The Indian Blanket

     At that moment I was way, way into adulthood, too old to be so wimpy.  Yes, I was still distraught – my husband, Tom, had died of a heart attack just one year earlier at age 42 – but what’s puzzling is how typical this moment was for me.  I see myself starkly, I feel now how frozen I was.  How had I come to this? 
      I had wanted to go back, even alone, to the field in the woods where Tom and I had gone together on the motorcycle, to the great field with six-or-seven-deep circles of pine on the far side of the expanse.  The field was so big we’d hardly noticed the small circle of trees.  We’d parked the motorcycle on the edge of the forest, took off all our clothes as it was hot and so remote, and wandered toward the only interesting thing in the landscape,  a far-off grove.  Upon arriving there I walked in among the pines, meandered around, and finally stood in the middle to feel the energy.  I remembered Carlos Castaneda’s writings about places of power, particularly how he’d said that warriors must find their own specific Place of Power where their spirit will go after they die, where before leaving the earth they will do their warrior’s last dance.  I later decided that this would be my Place of Power when I die.
    Tom was wandering around somewhere by himself. Then he found me and said he thought it was time to go. We ambled back to the motorcycle, put on our clothes, and drove off through the endless quiet woods of the Mannistee National Forest to my family’s cottage on the little lake.
     Now two years later I was trying to pull together some new life.  After twenty shared years, Tom was suddenly gone.  I had come to the cottage alone.  I wasn’t able to drive the motorcycle, but in the tool shed I found an old one-gear bike.  I took a faded Indian blanket that had been part of my family’s picnicking throughout my childhood, wrapped a can of bug spray in it and somehow put it on the back of the bike.  I wasn’t sure how to find this field; all these sandy trails through the woods looked the same, but I headed off as best I could remember.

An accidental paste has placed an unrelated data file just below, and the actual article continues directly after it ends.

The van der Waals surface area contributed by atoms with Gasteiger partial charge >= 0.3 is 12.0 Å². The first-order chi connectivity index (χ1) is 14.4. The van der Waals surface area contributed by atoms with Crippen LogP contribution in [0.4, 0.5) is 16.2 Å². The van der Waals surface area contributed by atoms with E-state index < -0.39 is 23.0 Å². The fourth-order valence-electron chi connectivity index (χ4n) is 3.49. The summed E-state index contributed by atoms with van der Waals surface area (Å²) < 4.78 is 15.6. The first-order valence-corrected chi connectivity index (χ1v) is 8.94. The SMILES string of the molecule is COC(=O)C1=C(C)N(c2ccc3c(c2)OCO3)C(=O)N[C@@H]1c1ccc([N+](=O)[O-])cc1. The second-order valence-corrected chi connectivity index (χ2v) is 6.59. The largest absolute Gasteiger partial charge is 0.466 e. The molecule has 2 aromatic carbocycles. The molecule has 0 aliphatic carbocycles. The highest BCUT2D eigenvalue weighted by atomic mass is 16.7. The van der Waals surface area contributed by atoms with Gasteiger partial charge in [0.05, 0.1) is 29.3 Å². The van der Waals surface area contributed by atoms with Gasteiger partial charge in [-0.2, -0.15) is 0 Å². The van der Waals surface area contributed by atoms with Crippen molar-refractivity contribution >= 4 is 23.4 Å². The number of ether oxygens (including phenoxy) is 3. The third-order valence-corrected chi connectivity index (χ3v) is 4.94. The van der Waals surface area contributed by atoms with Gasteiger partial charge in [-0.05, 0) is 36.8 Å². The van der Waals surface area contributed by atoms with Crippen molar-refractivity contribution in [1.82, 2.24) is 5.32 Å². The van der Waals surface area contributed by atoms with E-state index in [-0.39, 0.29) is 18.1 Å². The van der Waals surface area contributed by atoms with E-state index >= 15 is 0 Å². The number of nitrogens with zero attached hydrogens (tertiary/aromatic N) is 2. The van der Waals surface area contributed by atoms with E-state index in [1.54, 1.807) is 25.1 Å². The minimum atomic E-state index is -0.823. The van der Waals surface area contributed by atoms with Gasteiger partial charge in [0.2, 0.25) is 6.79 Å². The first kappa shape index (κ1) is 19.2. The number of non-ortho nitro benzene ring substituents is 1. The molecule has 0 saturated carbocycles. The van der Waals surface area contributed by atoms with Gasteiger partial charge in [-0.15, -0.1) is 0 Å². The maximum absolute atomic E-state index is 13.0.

Riding the heavy old bike on trails of sand was barely easier than walking, but I pushed forward slowly.  Finally, to my surprise, I came to the field.   As I got off the bike I realized I’d lost the Indian blanket.  “It must have fallen off,” I thought.  I stood by the bike looking back down the road, trying to decide what to do.  Reverse down the difficult trail for an unknown distance?  There was sentiment with the Indian blanket, besides wanting to sit on it in the circle of pines.
      As I stood there, weary and unsure, a pickup truck came down the trail.  Two men sitting in the front drove slowly by me, so close we could have shaken hands.  Their window was open; they said nothing.  And I, too, said nothing!  I hoped they would stop and offer me what I’d lost:  “Did you drop something on the trail?” they might say.  But they did not.  They looked at me but all was silent as they continued slowly on.
      I remember my mouth feeling sewn shut, forbidden to speak. Frozen.
     They were men, like my father; this was part of the situation.  As men, they seemed powerful, and I was a small woman of 43 who still felt like a girl-child.
     They were strangers.  I had never seen my parents talk comfortably with complete strangers.  I did not feel permission to do that.
     It was not that I felt the men were dangerous, it was not that at all, though they looked like men of the woods, surely hunters in the fall, surely ignoring regulations when they didn’t like them.  Was it my mother inside me?  “Hold everything that’s you inside, silent and unshown.”  My earliest real memory as a child is of looking up and seeing her crying quietly, as if she were trying to hide this show of true feelings.  Her example of silence had told me “Take what Life and men give you; you cannot have what you want.”  The Great Depression had taught her this stoicism, as well as the general culture of her times that gave all decisions to the husband.
    What else?  Was it something I’d been taught or was it just something missing in my experience?   Why could I not ask for what I wanted?
    As I try to answer this question, I look farther back for any clues from my childhood. A  memory arises.  I’m maybe five or six, standing on a beautiful wooded hill in autumn that slopes steeply down to the Muskegon River.  My dad has just said to Mom that his dad, Grandpa M, has some old wooden skis in his garage.  Excitement rises up in me; I can see the skis in my mind’s eye.  Wouldn’t it feel grand to go down this steep hill on skis?  But how does one get up the hill again?  How does one stop and not run into trees?  Would they ever let me try Grandpa’s skis?  Would it be dangerous?  I wanted to try skiing, try sailing down this steep hill in the winter snow, but I stood there silent, small between the grown-ups, quiet as I always was, no bother to them.  I never asked about the skis, or how does one do this skiing, and they never even knew I was interested.  A desire unspoken, silenced at the gate – the closed mouth.